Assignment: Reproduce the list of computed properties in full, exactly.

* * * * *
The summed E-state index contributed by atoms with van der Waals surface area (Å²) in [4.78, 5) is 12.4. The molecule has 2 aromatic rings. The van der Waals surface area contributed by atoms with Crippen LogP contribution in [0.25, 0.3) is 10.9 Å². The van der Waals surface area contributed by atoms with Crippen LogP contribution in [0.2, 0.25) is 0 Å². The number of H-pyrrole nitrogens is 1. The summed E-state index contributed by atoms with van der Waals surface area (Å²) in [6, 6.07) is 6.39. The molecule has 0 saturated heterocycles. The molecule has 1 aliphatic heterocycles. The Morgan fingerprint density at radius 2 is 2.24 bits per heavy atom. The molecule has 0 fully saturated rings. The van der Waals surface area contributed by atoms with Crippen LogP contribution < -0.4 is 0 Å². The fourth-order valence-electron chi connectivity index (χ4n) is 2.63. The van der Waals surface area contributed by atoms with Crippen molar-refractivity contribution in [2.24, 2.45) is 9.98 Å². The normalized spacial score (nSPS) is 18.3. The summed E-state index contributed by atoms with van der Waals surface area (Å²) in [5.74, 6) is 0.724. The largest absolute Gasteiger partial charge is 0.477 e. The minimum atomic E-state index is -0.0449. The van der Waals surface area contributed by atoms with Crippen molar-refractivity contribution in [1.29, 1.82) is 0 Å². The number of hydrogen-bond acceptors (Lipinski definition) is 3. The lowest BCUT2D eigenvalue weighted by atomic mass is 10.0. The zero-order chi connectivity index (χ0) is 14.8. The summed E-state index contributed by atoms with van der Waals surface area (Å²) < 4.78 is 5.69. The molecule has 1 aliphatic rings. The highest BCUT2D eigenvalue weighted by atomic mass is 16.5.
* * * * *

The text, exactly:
The summed E-state index contributed by atoms with van der Waals surface area (Å²) in [4.78, 5) is 12.4. The molecule has 2 aromatic rings. The van der Waals surface area contributed by atoms with Crippen LogP contribution in [0.25, 0.3) is 10.9 Å². The van der Waals surface area contributed by atoms with Crippen LogP contribution in [0.2, 0.25) is 0 Å². The number of H-pyrrole nitrogens is 1. The summed E-state index contributed by atoms with van der Waals surface area (Å²) in [6, 6.07) is 6.39. The molecule has 0 saturated heterocycles. The molecule has 1 aliphatic heterocycles. The Morgan fingerprint density at radius 2 is 2.24 bits per heavy atom. The molecule has 0 fully saturated rings. The van der Waals surface area contributed by atoms with Crippen LogP contribution < -0.4 is 0 Å². The fourth-order valence-electron chi connectivity index (χ4n) is 2.63. The van der Waals surface area contributed by atoms with Crippen molar-refractivity contribution in [2.24, 2.45) is 9.98 Å². The normalized spacial score (nSPS) is 18.3. The summed E-state index contributed by atoms with van der Waals surface area (Å²) in [5.74, 6) is 0.724. The largest absolute Gasteiger partial charge is 0.477 e. The minimum atomic E-state index is -0.0449. The van der Waals surface area contributed by atoms with Crippen molar-refractivity contribution in [1.29, 1.82) is 0 Å². The number of hydrogen-bond acceptors (Lipinski definition) is 3. The lowest BCUT2D eigenvalue weighted by atomic mass is 10.0. The zero-order chi connectivity index (χ0) is 14.8. The summed E-state index contributed by atoms with van der Waals surface area (Å²) < 4.78 is 5.69. The molecule has 1 aliphatic rings. The highest BCUT2D eigenvalue weighted by atomic mass is 16.5.